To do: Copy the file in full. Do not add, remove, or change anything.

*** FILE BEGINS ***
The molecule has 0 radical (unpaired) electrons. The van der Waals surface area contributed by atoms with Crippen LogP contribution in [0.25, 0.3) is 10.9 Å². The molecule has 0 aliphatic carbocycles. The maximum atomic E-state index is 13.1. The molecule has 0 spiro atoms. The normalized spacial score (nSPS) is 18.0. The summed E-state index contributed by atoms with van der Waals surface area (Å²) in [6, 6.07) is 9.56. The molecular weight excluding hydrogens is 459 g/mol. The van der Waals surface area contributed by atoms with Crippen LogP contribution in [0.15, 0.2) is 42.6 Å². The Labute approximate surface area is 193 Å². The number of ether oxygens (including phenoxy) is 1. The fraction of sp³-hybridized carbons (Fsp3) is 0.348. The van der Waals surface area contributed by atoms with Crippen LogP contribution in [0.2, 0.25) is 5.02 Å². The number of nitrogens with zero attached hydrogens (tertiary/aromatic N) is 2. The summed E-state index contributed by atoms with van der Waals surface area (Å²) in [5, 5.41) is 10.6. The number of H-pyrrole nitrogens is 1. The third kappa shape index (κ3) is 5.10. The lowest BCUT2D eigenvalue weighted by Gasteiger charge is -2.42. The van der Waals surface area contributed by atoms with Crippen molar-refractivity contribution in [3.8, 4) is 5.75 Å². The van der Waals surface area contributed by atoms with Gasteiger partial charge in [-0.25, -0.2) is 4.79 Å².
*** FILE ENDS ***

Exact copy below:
The molecule has 0 radical (unpaired) electrons. The van der Waals surface area contributed by atoms with Crippen LogP contribution in [0.25, 0.3) is 10.9 Å². The molecule has 0 aliphatic carbocycles. The maximum atomic E-state index is 13.1. The molecule has 0 spiro atoms. The normalized spacial score (nSPS) is 18.0. The summed E-state index contributed by atoms with van der Waals surface area (Å²) in [6, 6.07) is 9.56. The molecular weight excluding hydrogens is 459 g/mol. The van der Waals surface area contributed by atoms with Crippen LogP contribution in [0.15, 0.2) is 42.6 Å². The Labute approximate surface area is 193 Å². The number of ether oxygens (including phenoxy) is 1. The fraction of sp³-hybridized carbons (Fsp3) is 0.348. The van der Waals surface area contributed by atoms with Crippen LogP contribution in [0.2, 0.25) is 5.02 Å². The number of nitrogens with zero attached hydrogens (tertiary/aromatic N) is 2. The summed E-state index contributed by atoms with van der Waals surface area (Å²) in [5, 5.41) is 10.6. The number of H-pyrrole nitrogens is 1. The third kappa shape index (κ3) is 5.10. The lowest BCUT2D eigenvalue weighted by Gasteiger charge is -2.42. The van der Waals surface area contributed by atoms with Crippen molar-refractivity contribution in [3.8, 4) is 5.75 Å². The van der Waals surface area contributed by atoms with Gasteiger partial charge in [-0.25, -0.2) is 4.79 Å².